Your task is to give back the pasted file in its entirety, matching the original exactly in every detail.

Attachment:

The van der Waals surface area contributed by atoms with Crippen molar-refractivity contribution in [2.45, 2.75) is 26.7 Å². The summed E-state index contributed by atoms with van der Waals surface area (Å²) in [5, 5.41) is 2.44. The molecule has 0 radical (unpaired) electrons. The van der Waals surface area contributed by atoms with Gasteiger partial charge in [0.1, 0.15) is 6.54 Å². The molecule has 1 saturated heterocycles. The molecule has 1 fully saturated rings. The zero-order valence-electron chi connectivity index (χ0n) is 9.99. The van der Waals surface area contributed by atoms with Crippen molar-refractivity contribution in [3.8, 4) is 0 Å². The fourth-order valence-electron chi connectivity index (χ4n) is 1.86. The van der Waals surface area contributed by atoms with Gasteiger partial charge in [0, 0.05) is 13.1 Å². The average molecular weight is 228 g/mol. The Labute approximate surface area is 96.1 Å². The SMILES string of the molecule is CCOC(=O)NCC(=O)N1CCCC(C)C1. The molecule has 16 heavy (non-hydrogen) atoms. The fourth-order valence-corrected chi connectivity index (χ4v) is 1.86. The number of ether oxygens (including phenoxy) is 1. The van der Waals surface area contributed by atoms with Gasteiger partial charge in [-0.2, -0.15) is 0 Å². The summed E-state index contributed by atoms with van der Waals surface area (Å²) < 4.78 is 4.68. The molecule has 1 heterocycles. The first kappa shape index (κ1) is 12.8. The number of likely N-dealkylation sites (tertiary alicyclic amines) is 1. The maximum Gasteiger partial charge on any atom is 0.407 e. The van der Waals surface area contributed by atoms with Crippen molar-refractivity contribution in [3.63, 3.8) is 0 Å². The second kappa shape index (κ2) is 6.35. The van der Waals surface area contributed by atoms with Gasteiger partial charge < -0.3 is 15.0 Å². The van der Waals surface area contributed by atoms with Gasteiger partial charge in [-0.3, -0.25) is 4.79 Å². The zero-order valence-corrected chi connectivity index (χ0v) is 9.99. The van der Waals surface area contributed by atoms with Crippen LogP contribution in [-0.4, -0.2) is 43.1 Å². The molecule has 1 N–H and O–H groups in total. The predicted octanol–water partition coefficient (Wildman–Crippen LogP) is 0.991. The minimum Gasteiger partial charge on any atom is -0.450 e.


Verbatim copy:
The van der Waals surface area contributed by atoms with Crippen molar-refractivity contribution in [2.45, 2.75) is 26.7 Å². The summed E-state index contributed by atoms with van der Waals surface area (Å²) in [5, 5.41) is 2.44. The molecule has 0 radical (unpaired) electrons. The van der Waals surface area contributed by atoms with Gasteiger partial charge in [0.1, 0.15) is 6.54 Å². The molecule has 1 saturated heterocycles. The molecule has 1 fully saturated rings. The zero-order valence-electron chi connectivity index (χ0n) is 9.99. The van der Waals surface area contributed by atoms with Crippen molar-refractivity contribution in [3.8, 4) is 0 Å². The fourth-order valence-electron chi connectivity index (χ4n) is 1.86. The van der Waals surface area contributed by atoms with Gasteiger partial charge in [0, 0.05) is 13.1 Å². The average molecular weight is 228 g/mol. The Labute approximate surface area is 96.1 Å². The SMILES string of the molecule is CCOC(=O)NCC(=O)N1CCCC(C)C1. The molecule has 16 heavy (non-hydrogen) atoms. The fourth-order valence-corrected chi connectivity index (χ4v) is 1.86. The number of ether oxygens (including phenoxy) is 1. The van der Waals surface area contributed by atoms with Gasteiger partial charge in [-0.2, -0.15) is 0 Å². The summed E-state index contributed by atoms with van der Waals surface area (Å²) < 4.78 is 4.68. The molecule has 1 heterocycles. The first kappa shape index (κ1) is 12.8. The number of likely N-dealkylation sites (tertiary alicyclic amines) is 1. The maximum Gasteiger partial charge on any atom is 0.407 e. The van der Waals surface area contributed by atoms with Crippen molar-refractivity contribution in [3.63, 3.8) is 0 Å². The second kappa shape index (κ2) is 6.35. The van der Waals surface area contributed by atoms with Gasteiger partial charge < -0.3 is 15.0 Å². The van der Waals surface area contributed by atoms with Gasteiger partial charge in [-0.3, -0.25) is 4.79 Å². The zero-order valence-corrected chi connectivity index (χ0v) is 9.99. The van der Waals surface area contributed by atoms with Crippen LogP contribution in [-0.4, -0.2) is 43.1 Å². The molecule has 1 N–H and O–H groups in total. The predicted octanol–water partition coefficient (Wildman–Crippen LogP) is 0.991. The minimum Gasteiger partial charge on any atom is -0.450 e.